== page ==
Scott B. & Shurville S. (2011) What is a symbol? Kybernetes 48(1/2): 12–22. Fulltext at http://cepa.info/1791
What is a symbol?
Kybernetes 48(1/2): 12–22.
Fulltext at http://cepa.info/1791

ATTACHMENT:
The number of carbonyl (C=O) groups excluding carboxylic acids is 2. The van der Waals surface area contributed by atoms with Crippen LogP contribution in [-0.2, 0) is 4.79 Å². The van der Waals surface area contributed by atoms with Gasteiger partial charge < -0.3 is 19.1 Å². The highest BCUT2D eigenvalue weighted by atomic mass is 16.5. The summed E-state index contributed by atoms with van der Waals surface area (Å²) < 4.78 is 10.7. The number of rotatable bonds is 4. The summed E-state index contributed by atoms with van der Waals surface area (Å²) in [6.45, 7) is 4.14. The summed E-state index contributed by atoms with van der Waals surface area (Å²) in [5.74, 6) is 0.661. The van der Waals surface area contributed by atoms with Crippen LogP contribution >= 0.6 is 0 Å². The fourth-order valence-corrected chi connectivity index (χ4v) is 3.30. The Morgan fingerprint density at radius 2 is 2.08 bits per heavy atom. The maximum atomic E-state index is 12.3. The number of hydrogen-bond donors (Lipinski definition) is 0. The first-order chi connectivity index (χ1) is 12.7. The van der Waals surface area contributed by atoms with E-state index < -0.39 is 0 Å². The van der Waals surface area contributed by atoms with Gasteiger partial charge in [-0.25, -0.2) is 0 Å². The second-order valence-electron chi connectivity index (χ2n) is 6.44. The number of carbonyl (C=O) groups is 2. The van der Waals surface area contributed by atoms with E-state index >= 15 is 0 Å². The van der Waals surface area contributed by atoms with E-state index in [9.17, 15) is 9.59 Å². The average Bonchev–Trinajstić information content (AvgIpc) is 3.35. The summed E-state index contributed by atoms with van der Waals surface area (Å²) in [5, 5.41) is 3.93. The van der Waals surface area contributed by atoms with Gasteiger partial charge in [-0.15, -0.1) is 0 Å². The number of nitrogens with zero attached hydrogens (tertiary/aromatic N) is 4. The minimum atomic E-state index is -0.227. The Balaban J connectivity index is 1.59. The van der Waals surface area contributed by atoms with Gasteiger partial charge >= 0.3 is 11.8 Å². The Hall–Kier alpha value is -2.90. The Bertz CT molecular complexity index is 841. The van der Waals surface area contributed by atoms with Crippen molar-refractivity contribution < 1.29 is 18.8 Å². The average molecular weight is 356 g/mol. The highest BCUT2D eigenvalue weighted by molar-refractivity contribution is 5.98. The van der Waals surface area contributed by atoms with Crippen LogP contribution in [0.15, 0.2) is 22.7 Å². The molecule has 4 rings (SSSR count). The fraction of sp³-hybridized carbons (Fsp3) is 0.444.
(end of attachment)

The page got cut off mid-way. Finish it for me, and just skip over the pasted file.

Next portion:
Purpose: In order to develop transdisciplinary working across the disciplines, clear epistemological foundations are required. The purpose of this paper is to show that sociocybernetics to provides the required unifying metadisciplinary epistemological foundations and transdisciplinary frameworks. Design/methodology/approach – The authors note that second-order cybernetics provides a metadisciplinary framework for discerning the causes and cures for the schisms within the natural and cognitive sciences. The particular contributions of sociocybernetics are to extend the second-order understandings to unify the social sciences and, by incorporating extant sociological theory back into the transdisciplinary pursuits of cybernetics and systems theory, to enlighten and enrich those pursuits. Findings: In order to highlight the power and fruitfulness of these contributions from sociocybernetics, the authors problematise, deconstruct and reconstruct key concepts concerned with human communication. To do this, they take as central the question, What is a symbol? and present a sociocybernetic, transdisciplinary solution. In doing so they make clear the epistemological poverty of approaches in cognitive science that are based on the thesis that brains and computers are both physical-symbol systems. Originality/value – The paper contributes to the metadisciplinary and transdisciplinary aims of cybernetics and, in particular, uses a sociocybernetic analysis to enlighten foundational issues in cognitive science.